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The Tea Party as a Faction?

November 19, 2010

In The Federalist, Alexander Hamilton,  John Jay, and James Madison warned against the danger of factions.  Factions, as they described them, are

A number of citizens whether amounting to a majority or minority of the whole, who are united and actuated by some common impulse of passion, or of interest, adverse to the rights of other citizens, or to the permanent and aggregate interests of the community.

The Federalists warned against factions, especially majority factions, because they feared that they would trample the rights of the minority.  Also, at the time The Federalist was written, The United States had just earned its independence from Great Britain and had just formed its own Constitution.  If a faction had emerged, it could have possibly ruined all that they had fought for.   Nevertheless, factions were of great interest to the Federalists.  But, how would they react to the current political climate, namely the Tea Party?

Whether the Tea Party can be called a faction we must first clarify.  According to the modern interpretation of a faction, the Tea Party is indeed a faction.  according to the definition given by the Federalists, the Tea Party is not exactly a faction.  Nevertheless, let us assume that the Tea Party is a faction.  Does this mean that we must control the effects of the Tea Party as the Federalists say we must?  According to the Federalists, minority factions must be defeated by overpowering them through the ballot.  This, I believe, is the best and most effective way to deal with the Tea Party.  Now, don’t get me wrong.  I have nothing against the Tea Party movement.  Tea Party members voice many legitimate concerns and they have a right to do so.  But, I personally do not believe that they have earned the respect and trust of enough of the American people quite yet.  One area in which they must improve considerably is their perceived racist attitudes.  The Tea Party has a solid base, but what they must do now is develop a message that is more inclusive rather than exclusive.  So, until the Tea Party makes some changes to their message, and demographics, they will continually be controlled, and will never become a legitimate political movement.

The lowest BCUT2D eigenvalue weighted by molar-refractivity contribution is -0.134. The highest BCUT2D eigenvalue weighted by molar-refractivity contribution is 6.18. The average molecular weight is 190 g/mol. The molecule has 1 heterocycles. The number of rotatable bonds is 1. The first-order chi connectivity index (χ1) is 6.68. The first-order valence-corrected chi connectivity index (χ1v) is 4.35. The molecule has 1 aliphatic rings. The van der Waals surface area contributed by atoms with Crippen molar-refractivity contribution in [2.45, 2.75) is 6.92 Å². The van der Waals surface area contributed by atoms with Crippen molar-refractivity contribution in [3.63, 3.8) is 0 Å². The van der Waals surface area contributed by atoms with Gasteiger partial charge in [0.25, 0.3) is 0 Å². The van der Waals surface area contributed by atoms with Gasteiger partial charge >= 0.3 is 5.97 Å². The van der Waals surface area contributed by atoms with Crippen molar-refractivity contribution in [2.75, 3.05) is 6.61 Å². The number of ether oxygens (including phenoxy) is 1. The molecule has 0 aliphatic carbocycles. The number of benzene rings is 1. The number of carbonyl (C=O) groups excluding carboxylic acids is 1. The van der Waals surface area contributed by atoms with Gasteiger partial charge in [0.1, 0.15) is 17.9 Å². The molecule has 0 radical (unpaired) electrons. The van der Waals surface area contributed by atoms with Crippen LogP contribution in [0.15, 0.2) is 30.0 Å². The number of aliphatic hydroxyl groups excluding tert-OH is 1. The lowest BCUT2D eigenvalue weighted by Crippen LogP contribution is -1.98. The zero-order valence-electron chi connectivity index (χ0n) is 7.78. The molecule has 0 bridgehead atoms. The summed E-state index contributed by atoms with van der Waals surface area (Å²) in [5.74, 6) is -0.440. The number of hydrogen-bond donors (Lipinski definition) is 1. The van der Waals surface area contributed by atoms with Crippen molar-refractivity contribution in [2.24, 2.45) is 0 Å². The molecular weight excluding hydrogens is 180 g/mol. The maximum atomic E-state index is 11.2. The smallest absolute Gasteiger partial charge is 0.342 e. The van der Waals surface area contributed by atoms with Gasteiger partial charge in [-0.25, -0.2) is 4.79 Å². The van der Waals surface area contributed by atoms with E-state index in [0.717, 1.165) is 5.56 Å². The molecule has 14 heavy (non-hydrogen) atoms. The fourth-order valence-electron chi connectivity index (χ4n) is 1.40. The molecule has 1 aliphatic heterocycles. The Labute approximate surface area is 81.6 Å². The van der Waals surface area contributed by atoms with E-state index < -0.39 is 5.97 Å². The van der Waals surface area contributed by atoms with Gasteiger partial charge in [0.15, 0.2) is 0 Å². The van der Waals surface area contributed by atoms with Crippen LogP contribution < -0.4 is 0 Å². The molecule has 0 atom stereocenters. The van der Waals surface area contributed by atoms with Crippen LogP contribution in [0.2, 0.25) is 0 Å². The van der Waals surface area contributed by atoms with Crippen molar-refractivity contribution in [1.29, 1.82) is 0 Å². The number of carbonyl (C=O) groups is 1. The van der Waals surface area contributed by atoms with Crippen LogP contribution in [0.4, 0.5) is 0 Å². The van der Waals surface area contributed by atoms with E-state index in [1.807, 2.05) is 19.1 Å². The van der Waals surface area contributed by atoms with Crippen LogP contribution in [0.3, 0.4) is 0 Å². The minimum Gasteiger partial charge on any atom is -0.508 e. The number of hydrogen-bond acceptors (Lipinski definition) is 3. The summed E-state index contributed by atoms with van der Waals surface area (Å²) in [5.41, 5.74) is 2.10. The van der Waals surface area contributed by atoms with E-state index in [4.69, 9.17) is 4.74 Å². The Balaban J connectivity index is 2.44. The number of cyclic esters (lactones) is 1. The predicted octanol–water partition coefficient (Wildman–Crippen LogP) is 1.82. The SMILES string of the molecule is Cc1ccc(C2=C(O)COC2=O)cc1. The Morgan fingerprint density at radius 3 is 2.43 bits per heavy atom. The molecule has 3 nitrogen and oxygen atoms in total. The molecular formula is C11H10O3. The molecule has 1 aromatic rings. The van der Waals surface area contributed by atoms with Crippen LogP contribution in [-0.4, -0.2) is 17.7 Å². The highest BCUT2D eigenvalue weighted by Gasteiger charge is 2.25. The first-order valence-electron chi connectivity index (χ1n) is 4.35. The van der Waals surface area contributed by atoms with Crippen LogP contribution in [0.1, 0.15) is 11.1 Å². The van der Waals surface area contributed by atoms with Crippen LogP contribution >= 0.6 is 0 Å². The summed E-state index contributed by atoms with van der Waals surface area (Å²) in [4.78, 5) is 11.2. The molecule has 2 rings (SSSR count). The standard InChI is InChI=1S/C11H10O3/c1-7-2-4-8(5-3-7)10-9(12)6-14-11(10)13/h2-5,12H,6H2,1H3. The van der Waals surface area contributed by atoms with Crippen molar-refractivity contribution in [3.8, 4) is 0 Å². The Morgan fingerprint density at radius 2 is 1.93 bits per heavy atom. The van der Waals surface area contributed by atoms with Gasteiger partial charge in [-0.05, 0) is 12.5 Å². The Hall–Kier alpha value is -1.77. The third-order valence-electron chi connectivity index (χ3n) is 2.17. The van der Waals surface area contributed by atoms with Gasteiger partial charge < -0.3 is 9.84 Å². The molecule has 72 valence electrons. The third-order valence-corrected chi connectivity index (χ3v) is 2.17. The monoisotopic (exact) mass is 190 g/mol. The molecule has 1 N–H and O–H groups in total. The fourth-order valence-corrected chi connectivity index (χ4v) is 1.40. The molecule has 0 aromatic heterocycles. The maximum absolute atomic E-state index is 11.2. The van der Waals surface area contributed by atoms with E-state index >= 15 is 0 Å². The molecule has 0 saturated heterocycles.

5 Comments
  1. matteric9 permalink
    November 20, 2010 9:43 AM

    By some standards, I can see how one could interpret the Tea party as a faction. Like you said, a faction was described as “A number of citizens whether amounting to a majority or minority of the whole, who are united and actuated by some common impulse of passion, or of interest, adverse to the rights of other citizens, or to the permanent and aggregate interests of the community.” So lets use this definition to determine whether or not the Tea party is a faction. The Tea party is certainly a a number of citizens amounting to a minority of the whole. They are again, certainly actuated by some common impulse of passion or interest, adverse to the rights of other citizens, or to permanent and aggregate interests of the community. Doesn’t that fit all the categories described as a faction? I think in the sense described by the Federalists it most certainly does! So to answer your poll question. Do you think the Federalists would appose the tea party movement? I think they would appose the Tea party for the reasons described above.

  2. maqianhu permalink
    November 20, 2010 1:02 PM